It's not until you're older and have kids of your own that you understand the reason for all that lingering stress. When the kids are in school, the parents can sign them up for free or reduced lunches, which relieves a massive financial weight, especially if they have more than one child. During the summer, the food budget can easily double or triple. In my case, it quintupled, because I just have one long meal that starts when I wake up and ends when I black out from a pizza roll-induced coma.
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I have no idea why I was on the highway. Sometimes I eatwalk.
School also acts as a pretty reliable babysitter. During the summer, if the kids aren't of an age where they can stay home alone, the parents have to pay someone to watch them. The catch is that if they're working a low-paying, low-hours job, they can actually lose money by staying employed. This is especially true for single parents. Then you add in the fact that while the kids are home during the summer, all of the bills go up from increased daily use. And God help you if you live in one of the Midwestern or Southern states where the temperatures shoot up to heatstroke levels, because turning on the air conditioning is akin to keeping warm in the winter by setting your paycheck on fire.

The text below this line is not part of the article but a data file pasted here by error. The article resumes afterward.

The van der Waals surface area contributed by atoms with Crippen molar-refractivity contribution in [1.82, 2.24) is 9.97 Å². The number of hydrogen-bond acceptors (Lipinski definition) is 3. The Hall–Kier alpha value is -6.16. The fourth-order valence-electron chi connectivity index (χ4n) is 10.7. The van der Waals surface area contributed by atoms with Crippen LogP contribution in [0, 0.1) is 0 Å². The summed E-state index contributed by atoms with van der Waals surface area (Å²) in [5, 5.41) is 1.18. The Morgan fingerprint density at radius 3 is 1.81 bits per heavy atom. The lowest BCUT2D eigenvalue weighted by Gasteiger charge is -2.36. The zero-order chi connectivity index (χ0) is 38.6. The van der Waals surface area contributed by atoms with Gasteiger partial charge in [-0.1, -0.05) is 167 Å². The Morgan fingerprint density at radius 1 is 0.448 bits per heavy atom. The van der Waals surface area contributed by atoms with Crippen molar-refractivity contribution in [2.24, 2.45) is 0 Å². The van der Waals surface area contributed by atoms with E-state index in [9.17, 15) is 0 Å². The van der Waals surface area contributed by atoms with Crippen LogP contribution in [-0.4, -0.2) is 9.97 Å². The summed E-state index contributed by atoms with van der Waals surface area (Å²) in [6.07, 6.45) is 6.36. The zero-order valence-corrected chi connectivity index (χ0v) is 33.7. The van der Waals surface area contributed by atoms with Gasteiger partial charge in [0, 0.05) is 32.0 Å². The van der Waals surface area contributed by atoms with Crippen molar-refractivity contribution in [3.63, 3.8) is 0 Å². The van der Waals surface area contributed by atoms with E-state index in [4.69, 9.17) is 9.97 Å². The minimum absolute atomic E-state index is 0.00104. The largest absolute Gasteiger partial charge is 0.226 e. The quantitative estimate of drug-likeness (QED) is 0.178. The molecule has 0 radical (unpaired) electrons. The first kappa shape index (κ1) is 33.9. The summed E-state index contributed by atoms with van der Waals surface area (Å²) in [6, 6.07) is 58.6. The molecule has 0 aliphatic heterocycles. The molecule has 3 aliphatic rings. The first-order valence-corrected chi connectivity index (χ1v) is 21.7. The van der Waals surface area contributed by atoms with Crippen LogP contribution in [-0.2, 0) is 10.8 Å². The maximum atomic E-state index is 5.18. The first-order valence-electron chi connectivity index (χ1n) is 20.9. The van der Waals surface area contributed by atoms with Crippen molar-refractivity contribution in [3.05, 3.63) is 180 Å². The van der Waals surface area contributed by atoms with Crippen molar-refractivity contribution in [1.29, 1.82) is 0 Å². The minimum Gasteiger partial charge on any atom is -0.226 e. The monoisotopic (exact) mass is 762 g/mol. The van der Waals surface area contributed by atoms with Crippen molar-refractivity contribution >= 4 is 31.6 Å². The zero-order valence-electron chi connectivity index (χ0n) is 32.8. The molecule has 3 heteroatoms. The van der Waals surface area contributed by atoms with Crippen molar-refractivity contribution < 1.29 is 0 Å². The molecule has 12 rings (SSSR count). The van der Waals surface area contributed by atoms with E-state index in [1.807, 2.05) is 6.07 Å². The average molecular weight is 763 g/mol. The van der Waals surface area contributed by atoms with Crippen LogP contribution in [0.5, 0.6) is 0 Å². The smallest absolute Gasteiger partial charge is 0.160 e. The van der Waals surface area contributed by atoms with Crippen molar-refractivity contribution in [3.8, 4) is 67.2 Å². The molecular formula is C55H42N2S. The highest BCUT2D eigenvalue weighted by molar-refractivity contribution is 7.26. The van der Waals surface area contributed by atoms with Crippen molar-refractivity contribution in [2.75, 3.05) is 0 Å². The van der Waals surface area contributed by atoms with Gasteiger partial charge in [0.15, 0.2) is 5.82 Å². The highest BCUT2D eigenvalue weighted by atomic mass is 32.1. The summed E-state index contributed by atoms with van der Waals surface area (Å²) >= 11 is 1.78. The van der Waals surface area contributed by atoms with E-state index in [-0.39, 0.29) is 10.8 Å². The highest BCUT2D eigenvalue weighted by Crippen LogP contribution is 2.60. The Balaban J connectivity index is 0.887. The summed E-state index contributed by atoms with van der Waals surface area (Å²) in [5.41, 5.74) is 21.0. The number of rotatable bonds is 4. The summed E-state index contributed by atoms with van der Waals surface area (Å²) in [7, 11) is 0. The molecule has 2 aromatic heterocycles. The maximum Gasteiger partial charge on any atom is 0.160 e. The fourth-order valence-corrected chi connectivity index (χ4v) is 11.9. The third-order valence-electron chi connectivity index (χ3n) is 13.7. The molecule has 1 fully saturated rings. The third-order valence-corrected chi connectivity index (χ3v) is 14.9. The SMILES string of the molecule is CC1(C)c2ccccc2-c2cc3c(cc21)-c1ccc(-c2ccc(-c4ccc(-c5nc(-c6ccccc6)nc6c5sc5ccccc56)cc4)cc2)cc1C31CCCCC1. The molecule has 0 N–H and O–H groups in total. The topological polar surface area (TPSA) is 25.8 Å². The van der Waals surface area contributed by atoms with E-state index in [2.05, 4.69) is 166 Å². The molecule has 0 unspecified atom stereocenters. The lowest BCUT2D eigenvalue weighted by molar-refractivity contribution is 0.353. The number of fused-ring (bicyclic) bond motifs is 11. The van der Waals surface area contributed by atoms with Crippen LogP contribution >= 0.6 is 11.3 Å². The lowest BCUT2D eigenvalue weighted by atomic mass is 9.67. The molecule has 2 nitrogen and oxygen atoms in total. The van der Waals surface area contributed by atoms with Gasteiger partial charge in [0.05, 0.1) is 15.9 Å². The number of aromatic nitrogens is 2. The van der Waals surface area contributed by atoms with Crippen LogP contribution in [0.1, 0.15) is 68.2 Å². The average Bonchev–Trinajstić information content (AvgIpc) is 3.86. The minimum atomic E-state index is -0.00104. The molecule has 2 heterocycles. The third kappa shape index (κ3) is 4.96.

Summer is a flat-out financial catastrophe for parents living in poverty, and the whole thing ends up becoming Pavlovian. If you're given an electric shock every time a bell rings, eventually you're going to flinch every hour when those annoying goddamn church bells go off. When you grow up feeling that stress and dread during the summer months, it carries over to your adult life, even when you've gotten past the financial drain.
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"I don't know why I'm crying, Timmy. I just know that you caused it."